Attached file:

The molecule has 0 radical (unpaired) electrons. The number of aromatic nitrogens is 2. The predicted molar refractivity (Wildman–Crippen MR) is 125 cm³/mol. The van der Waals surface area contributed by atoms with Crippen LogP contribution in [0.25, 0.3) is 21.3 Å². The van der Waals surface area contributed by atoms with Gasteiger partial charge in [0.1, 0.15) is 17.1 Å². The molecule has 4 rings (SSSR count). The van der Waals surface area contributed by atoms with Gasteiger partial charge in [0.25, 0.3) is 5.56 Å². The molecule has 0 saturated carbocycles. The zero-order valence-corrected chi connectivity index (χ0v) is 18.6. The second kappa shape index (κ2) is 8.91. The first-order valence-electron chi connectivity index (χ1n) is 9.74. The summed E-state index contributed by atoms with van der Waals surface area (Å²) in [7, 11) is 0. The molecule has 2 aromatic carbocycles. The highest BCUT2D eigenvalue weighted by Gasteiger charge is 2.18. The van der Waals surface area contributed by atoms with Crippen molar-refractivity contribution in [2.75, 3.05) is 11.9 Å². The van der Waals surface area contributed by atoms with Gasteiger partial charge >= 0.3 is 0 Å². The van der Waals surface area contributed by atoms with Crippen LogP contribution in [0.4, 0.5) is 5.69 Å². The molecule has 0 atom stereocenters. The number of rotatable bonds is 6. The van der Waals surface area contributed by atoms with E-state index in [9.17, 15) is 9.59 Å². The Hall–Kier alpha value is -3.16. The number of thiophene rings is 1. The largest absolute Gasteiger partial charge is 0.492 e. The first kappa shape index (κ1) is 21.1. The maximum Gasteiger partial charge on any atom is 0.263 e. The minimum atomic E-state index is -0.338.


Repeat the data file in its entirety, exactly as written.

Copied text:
The molecule has 0 radical (unpaired) electrons. The number of aromatic nitrogens is 2. The predicted molar refractivity (Wildman–Crippen MR) is 125 cm³/mol. The van der Waals surface area contributed by atoms with Crippen LogP contribution in [0.25, 0.3) is 21.3 Å². The van der Waals surface area contributed by atoms with Gasteiger partial charge in [0.1, 0.15) is 17.1 Å². The molecule has 4 rings (SSSR count). The van der Waals surface area contributed by atoms with Gasteiger partial charge in [0.25, 0.3) is 5.56 Å². The molecule has 0 saturated carbocycles. The zero-order valence-corrected chi connectivity index (χ0v) is 18.6. The second kappa shape index (κ2) is 8.91. The first-order valence-electron chi connectivity index (χ1n) is 9.74. The summed E-state index contributed by atoms with van der Waals surface area (Å²) in [7, 11) is 0. The molecule has 2 aromatic carbocycles. The highest BCUT2D eigenvalue weighted by Gasteiger charge is 2.18. The van der Waals surface area contributed by atoms with Crippen molar-refractivity contribution in [2.75, 3.05) is 11.9 Å². The van der Waals surface area contributed by atoms with Gasteiger partial charge >= 0.3 is 0 Å². The van der Waals surface area contributed by atoms with Crippen LogP contribution in [0.4, 0.5) is 5.69 Å². The molecule has 0 atom stereocenters. The number of rotatable bonds is 6. The van der Waals surface area contributed by atoms with E-state index in [9.17, 15) is 9.59 Å². The Hall–Kier alpha value is -3.16. The number of thiophene rings is 1. The largest absolute Gasteiger partial charge is 0.492 e. The first kappa shape index (κ1) is 21.1. The maximum Gasteiger partial charge on any atom is 0.263 e. The minimum atomic E-state index is -0.338.